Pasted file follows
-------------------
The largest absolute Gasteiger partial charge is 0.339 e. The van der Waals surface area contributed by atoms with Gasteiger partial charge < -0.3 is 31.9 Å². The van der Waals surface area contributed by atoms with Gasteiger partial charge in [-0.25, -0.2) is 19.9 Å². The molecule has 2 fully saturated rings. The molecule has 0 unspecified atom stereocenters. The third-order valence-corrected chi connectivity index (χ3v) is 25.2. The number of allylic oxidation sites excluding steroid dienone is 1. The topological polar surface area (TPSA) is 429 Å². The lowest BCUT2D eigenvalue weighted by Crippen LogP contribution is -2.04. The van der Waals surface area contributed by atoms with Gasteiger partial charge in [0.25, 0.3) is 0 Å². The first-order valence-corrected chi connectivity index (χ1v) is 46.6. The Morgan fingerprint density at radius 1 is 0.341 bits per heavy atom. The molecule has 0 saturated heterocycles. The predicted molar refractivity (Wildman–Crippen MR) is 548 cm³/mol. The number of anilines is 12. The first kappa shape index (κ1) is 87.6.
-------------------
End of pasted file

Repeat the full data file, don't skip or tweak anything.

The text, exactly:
The largest absolute Gasteiger partial charge is 0.339 e. The van der Waals surface area contributed by atoms with Gasteiger partial charge < -0.3 is 31.9 Å². The van der Waals surface area contributed by atoms with Gasteiger partial charge in [-0.25, -0.2) is 19.9 Å². The molecule has 2 fully saturated rings. The molecule has 0 unspecified atom stereocenters. The third-order valence-corrected chi connectivity index (χ3v) is 25.2. The number of allylic oxidation sites excluding steroid dienone is 1. The topological polar surface area (TPSA) is 429 Å². The lowest BCUT2D eigenvalue weighted by Crippen LogP contribution is -2.04. The van der Waals surface area contributed by atoms with Gasteiger partial charge in [0.25, 0.3) is 0 Å². The first-order valence-corrected chi connectivity index (χ1v) is 46.6. The Morgan fingerprint density at radius 1 is 0.341 bits per heavy atom. The molecule has 0 saturated heterocycles. The predicted molar refractivity (Wildman–Crippen MR) is 548 cm³/mol. The number of anilines is 12. The first kappa shape index (κ1) is 87.6.